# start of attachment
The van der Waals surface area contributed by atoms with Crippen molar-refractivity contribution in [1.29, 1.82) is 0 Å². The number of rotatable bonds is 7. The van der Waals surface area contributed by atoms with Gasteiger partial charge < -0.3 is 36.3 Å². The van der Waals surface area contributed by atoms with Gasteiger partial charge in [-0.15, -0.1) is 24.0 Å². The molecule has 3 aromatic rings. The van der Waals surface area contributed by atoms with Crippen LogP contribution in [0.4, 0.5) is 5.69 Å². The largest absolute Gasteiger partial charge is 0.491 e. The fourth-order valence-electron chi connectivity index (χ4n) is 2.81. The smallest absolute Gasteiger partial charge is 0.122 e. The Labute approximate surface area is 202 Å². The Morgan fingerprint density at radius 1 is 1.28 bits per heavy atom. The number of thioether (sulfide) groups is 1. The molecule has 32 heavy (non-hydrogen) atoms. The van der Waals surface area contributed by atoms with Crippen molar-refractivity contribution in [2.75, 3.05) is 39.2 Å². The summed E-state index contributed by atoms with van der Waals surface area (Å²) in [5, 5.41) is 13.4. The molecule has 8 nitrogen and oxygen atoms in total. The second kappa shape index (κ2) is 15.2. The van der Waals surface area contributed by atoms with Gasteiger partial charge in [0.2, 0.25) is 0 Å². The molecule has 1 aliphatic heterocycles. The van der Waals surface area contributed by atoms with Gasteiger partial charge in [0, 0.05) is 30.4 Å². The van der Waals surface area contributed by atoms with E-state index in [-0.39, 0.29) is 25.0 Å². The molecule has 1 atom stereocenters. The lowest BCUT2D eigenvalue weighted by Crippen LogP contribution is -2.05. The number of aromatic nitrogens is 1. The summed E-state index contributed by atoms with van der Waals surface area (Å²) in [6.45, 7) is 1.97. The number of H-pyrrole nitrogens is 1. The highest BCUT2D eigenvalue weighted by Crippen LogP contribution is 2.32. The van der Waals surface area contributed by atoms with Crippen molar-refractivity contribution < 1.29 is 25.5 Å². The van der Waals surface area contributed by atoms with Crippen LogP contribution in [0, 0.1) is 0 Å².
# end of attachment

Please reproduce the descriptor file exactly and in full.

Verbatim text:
The van der Waals surface area contributed by atoms with Crippen molar-refractivity contribution in [1.29, 1.82) is 0 Å². The number of rotatable bonds is 7. The van der Waals surface area contributed by atoms with Gasteiger partial charge < -0.3 is 36.3 Å². The van der Waals surface area contributed by atoms with Gasteiger partial charge in [-0.15, -0.1) is 24.0 Å². The molecule has 3 aromatic rings. The van der Waals surface area contributed by atoms with Crippen LogP contribution in [0.4, 0.5) is 5.69 Å². The largest absolute Gasteiger partial charge is 0.491 e. The fourth-order valence-electron chi connectivity index (χ4n) is 2.81. The smallest absolute Gasteiger partial charge is 0.122 e. The Labute approximate surface area is 202 Å². The Morgan fingerprint density at radius 1 is 1.28 bits per heavy atom. The number of thioether (sulfide) groups is 1. The molecule has 32 heavy (non-hydrogen) atoms. The van der Waals surface area contributed by atoms with Crippen molar-refractivity contribution in [2.75, 3.05) is 39.2 Å². The summed E-state index contributed by atoms with van der Waals surface area (Å²) in [5, 5.41) is 13.4. The molecule has 8 nitrogen and oxygen atoms in total. The second kappa shape index (κ2) is 15.2. The van der Waals surface area contributed by atoms with Gasteiger partial charge in [0.2, 0.25) is 0 Å². The molecule has 1 aliphatic heterocycles. The van der Waals surface area contributed by atoms with Gasteiger partial charge in [0, 0.05) is 30.4 Å². The van der Waals surface area contributed by atoms with E-state index in [-0.39, 0.29) is 25.0 Å². The molecule has 1 atom stereocenters. The lowest BCUT2D eigenvalue weighted by Crippen LogP contribution is -2.05. The number of aromatic nitrogens is 1. The summed E-state index contributed by atoms with van der Waals surface area (Å²) in [6.45, 7) is 1.97. The number of H-pyrrole nitrogens is 1. The highest BCUT2D eigenvalue weighted by Crippen LogP contribution is 2.32. The van der Waals surface area contributed by atoms with Crippen molar-refractivity contribution < 1.29 is 25.5 Å². The van der Waals surface area contributed by atoms with Crippen LogP contribution in [0, 0.1) is 0 Å².